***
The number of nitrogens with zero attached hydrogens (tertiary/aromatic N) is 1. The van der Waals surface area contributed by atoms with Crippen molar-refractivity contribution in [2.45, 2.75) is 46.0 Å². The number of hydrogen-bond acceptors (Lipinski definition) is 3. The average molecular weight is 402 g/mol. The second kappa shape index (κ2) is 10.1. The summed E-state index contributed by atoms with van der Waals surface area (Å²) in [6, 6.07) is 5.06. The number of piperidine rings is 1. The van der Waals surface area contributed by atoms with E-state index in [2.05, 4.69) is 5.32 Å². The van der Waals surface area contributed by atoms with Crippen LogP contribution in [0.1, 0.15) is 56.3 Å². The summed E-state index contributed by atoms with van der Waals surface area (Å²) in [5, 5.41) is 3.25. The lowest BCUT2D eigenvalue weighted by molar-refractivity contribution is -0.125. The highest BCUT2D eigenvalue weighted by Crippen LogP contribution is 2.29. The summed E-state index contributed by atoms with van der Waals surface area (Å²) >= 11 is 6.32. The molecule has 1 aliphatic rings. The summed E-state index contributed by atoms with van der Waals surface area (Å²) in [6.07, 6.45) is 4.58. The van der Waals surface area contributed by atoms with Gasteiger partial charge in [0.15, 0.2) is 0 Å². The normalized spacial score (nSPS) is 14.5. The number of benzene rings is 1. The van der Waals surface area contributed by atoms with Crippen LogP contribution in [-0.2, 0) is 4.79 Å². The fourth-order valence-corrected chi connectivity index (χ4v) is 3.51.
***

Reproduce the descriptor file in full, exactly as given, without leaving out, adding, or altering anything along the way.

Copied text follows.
The number of nitrogens with zero attached hydrogens (tertiary/aromatic N) is 1. The van der Waals surface area contributed by atoms with Crippen molar-refractivity contribution in [2.45, 2.75) is 46.0 Å². The number of hydrogen-bond acceptors (Lipinski definition) is 3. The average molecular weight is 402 g/mol. The second kappa shape index (κ2) is 10.1. The summed E-state index contributed by atoms with van der Waals surface area (Å²) in [6, 6.07) is 5.06. The number of piperidine rings is 1. The van der Waals surface area contributed by atoms with E-state index in [2.05, 4.69) is 5.32 Å². The van der Waals surface area contributed by atoms with Crippen LogP contribution in [0.1, 0.15) is 56.3 Å². The summed E-state index contributed by atoms with van der Waals surface area (Å²) in [5, 5.41) is 3.25. The lowest BCUT2D eigenvalue weighted by molar-refractivity contribution is -0.125. The highest BCUT2D eigenvalue weighted by Crippen LogP contribution is 2.29. The summed E-state index contributed by atoms with van der Waals surface area (Å²) >= 11 is 6.32. The molecule has 1 aliphatic rings. The summed E-state index contributed by atoms with van der Waals surface area (Å²) in [6.07, 6.45) is 4.58. The van der Waals surface area contributed by atoms with Gasteiger partial charge in [0.15, 0.2) is 0 Å². The normalized spacial score (nSPS) is 14.5. The number of benzene rings is 1. The van der Waals surface area contributed by atoms with Crippen LogP contribution in [-0.2, 0) is 4.79 Å². The fourth-order valence-corrected chi connectivity index (χ4v) is 3.51.